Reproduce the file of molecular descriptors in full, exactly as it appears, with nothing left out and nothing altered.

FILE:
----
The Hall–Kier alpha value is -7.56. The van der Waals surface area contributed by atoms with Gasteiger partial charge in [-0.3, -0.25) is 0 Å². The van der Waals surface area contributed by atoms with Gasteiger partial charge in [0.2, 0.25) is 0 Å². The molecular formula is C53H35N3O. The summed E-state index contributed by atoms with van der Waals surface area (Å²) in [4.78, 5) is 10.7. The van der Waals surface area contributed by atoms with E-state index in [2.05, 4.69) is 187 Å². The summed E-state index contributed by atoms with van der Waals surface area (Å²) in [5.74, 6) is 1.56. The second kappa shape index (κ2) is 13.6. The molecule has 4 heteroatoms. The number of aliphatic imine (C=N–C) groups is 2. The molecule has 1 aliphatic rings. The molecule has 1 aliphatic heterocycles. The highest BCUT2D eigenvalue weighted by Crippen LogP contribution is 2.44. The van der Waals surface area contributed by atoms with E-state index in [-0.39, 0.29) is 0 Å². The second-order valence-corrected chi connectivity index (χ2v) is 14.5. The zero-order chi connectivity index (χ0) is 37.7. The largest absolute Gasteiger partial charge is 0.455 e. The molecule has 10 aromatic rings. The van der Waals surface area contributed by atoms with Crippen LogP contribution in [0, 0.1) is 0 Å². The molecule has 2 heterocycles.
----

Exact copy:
The Hall–Kier alpha value is -7.56. The van der Waals surface area contributed by atoms with Gasteiger partial charge in [-0.3, -0.25) is 0 Å². The van der Waals surface area contributed by atoms with Gasteiger partial charge in [0.2, 0.25) is 0 Å². The molecular formula is C53H35N3O. The summed E-state index contributed by atoms with van der Waals surface area (Å²) in [4.78, 5) is 10.7. The van der Waals surface area contributed by atoms with E-state index in [2.05, 4.69) is 187 Å². The summed E-state index contributed by atoms with van der Waals surface area (Å²) in [5.74, 6) is 1.56. The second kappa shape index (κ2) is 13.6. The molecule has 4 heteroatoms. The number of aliphatic imine (C=N–C) groups is 2. The molecule has 1 aliphatic rings. The molecule has 1 aliphatic heterocycles. The highest BCUT2D eigenvalue weighted by Crippen LogP contribution is 2.44. The van der Waals surface area contributed by atoms with E-state index in [-0.39, 0.29) is 0 Å². The second-order valence-corrected chi connectivity index (χ2v) is 14.5. The zero-order chi connectivity index (χ0) is 37.7. The largest absolute Gasteiger partial charge is 0.455 e. The molecule has 10 aromatic rings. The van der Waals surface area contributed by atoms with Crippen LogP contribution in [0, 0.1) is 0 Å². The molecule has 2 heterocycles.